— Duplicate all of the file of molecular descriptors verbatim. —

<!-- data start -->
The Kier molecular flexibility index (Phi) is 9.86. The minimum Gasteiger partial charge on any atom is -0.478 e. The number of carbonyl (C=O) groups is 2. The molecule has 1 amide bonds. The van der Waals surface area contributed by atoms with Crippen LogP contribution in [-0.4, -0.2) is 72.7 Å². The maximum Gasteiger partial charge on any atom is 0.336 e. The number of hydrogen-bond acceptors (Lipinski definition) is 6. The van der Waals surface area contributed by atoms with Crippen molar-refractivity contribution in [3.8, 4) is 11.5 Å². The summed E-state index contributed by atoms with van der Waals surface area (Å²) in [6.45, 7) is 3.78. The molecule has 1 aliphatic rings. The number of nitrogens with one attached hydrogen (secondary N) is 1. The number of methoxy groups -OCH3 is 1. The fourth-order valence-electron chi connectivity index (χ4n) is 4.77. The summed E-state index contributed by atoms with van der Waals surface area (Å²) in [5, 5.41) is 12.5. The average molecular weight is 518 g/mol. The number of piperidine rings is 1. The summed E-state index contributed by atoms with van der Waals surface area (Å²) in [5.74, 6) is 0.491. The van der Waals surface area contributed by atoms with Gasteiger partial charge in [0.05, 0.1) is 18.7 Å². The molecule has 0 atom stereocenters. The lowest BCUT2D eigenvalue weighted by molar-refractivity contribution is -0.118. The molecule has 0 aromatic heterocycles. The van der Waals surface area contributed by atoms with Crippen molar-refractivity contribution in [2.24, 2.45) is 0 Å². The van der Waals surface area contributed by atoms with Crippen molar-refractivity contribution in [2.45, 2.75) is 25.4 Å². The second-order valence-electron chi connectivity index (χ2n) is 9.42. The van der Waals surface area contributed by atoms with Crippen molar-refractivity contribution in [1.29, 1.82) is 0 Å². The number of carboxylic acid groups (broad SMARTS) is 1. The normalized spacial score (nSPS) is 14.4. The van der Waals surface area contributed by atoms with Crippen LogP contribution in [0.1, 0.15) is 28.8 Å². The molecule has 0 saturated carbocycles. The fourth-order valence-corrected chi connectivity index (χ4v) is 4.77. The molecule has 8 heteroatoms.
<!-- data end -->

The Kier molecular flexibility index (Phi) is 9.86. The minimum Gasteiger partial charge on any atom is -0.478 e. The number of carbonyl (C=O) groups is 2. The molecule has 1 amide bonds. The van der Waals surface area contributed by atoms with Crippen LogP contribution in [-0.4, -0.2) is 72.7 Å². The maximum Gasteiger partial charge on any atom is 0.336 e. The number of hydrogen-bond acceptors (Lipinski definition) is 6. The van der Waals surface area contributed by atoms with Crippen molar-refractivity contribution in [3.8, 4) is 11.5 Å². The summed E-state index contributed by atoms with van der Waals surface area (Å²) in [6.45, 7) is 3.78. The molecule has 1 aliphatic rings. The number of nitrogens with one attached hydrogen (secondary N) is 1. The number of methoxy groups -OCH3 is 1. The fourth-order valence-electron chi connectivity index (χ4n) is 4.77. The summed E-state index contributed by atoms with van der Waals surface area (Å²) in [5, 5.41) is 12.5. The average molecular weight is 518 g/mol. The number of piperidine rings is 1. The summed E-state index contributed by atoms with van der Waals surface area (Å²) in [5.74, 6) is 0.491. The van der Waals surface area contributed by atoms with Gasteiger partial charge in [0.05, 0.1) is 18.7 Å². The molecule has 0 atom stereocenters. The lowest BCUT2D eigenvalue weighted by molar-refractivity contribution is -0.118. The molecule has 0 aromatic heterocycles. The van der Waals surface area contributed by atoms with Crippen molar-refractivity contribution in [2.24, 2.45) is 0 Å². The van der Waals surface area contributed by atoms with Crippen molar-refractivity contribution in [2.45, 2.75) is 25.4 Å². The second-order valence-electron chi connectivity index (χ2n) is 9.42. The van der Waals surface area contributed by atoms with Crippen molar-refractivity contribution in [1.29, 1.82) is 0 Å². The number of carboxylic acid groups (broad SMARTS) is 1. The normalized spacial score (nSPS) is 14.4. The van der Waals surface area contributed by atoms with Crippen LogP contribution in [0.1, 0.15) is 28.8 Å². The molecule has 0 saturated carbocycles. The fourth-order valence-corrected chi connectivity index (χ4v) is 4.77. The molecule has 8 heteroatoms.